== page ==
Distribution technology includes a holistic suite of warehouse automation, material handling systems and warehouse management system (WMS) software that collectively enables distribution, from product receiving to shipping. Determining the appropriate level of distribution technology—or whether or not you need it at all—requires considering several trade-offs, including capital investments, productivity, and longer term flexibility.
The Figure below depicts the key criteria to inform the degree of flexibility vs. the degree of complexity. Note that the optimal configuration may not require a homogeneous solution across the entire distribution network. Certain network nodes (or distribution centers) can have a less automated, less technological setup while others can have a more automated high-tech configuration.
Performing the make-vs.-buy assessment.
Distribution gaps can be closed by tapping into the external market for key capabilities. Third-party logistics providers (3PLs), for example, can help reduce costs and allow companies to offer differentiated services. Finding the optimal make-vs.-buy balance and then executing an outsourcing initiative requires the following mindset:
Adopt a strategic view.
Before either dismissing outsourcing as too risky or embracing it as a silver bullet to achieve best-in-class competitiveness, systematically weigh the risks and the benefits. The three main questions to answer: Is product distribution a core competency? Is there a cost advantage to outsourcing? Is there a third-party provider that could handle the job?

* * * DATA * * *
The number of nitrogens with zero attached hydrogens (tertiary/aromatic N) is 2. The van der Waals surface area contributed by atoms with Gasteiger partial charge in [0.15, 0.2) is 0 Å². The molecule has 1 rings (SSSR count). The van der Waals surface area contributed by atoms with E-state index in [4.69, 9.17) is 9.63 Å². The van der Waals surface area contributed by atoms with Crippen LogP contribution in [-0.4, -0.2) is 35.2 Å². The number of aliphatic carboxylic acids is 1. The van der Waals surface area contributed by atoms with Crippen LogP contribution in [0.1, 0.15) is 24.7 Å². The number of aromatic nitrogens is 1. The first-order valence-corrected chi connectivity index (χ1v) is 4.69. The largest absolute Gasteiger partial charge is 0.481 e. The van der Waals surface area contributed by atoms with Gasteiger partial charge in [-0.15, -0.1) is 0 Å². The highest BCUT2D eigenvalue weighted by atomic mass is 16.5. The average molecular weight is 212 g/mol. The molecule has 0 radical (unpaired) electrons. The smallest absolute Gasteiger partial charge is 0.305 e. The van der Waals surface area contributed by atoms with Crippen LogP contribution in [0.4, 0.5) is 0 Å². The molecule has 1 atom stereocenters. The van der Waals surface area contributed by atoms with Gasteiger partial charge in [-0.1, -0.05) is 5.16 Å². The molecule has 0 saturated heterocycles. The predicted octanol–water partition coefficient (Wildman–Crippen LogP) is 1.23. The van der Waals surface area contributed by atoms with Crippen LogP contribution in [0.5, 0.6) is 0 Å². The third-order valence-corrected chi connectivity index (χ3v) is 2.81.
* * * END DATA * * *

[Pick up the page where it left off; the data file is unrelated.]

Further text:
Understand the 3PL market trends and capacity early.
Third-party logistics provider capacity must be understood at both the industry and individual levels. Performing a capacity assessment early on—before launching an official supplier bid process and due diligence—can save significant time and resources and better inform downstream bargaining power, which is crucial to capturing cost advantages from outsourcing.
Recognize technology differentiation in the 3PL market.
Although all large integrated third-party logistics providers possess broad capabilities and can arguably play across the entire technology spectrum, many tend to have a technology “sweet spot.” Rather than go with the low-cost or the most high-tech provider, look for 3PLs that have solutions and technology aligned with your distribution requirements.
Consider strategic fit in the due-diligence process.
Some questions to ask in this regard include: Are my distribution requirements and capabilities a focus area for the 3PL? How will my business affect the provider’s overall revenue base? Is my industry vertical a key sector for the 3PL? Answers to such questions will not only provide a stronger bargaining position but also ensure that the 3PL continues to be responsive and flexible after the contract is signed.
3. Triggering Chain Reaction in Supply Chain Optimization
Early successes in distribution can be a catalyst for change across the broader supply chain. Transformational change usually requires first getting past organizational impediments such as silos where key decision makers sit in different functions and there is very little collaboration among departments. Focusing on a particular activity such as distribution can create a “wedge” to break down organizational and functional silos and drive broader transformation across the entire supply chain—from demand forecasting to inventory and freight management.
The above post originally appeared in Supply Chain Management Review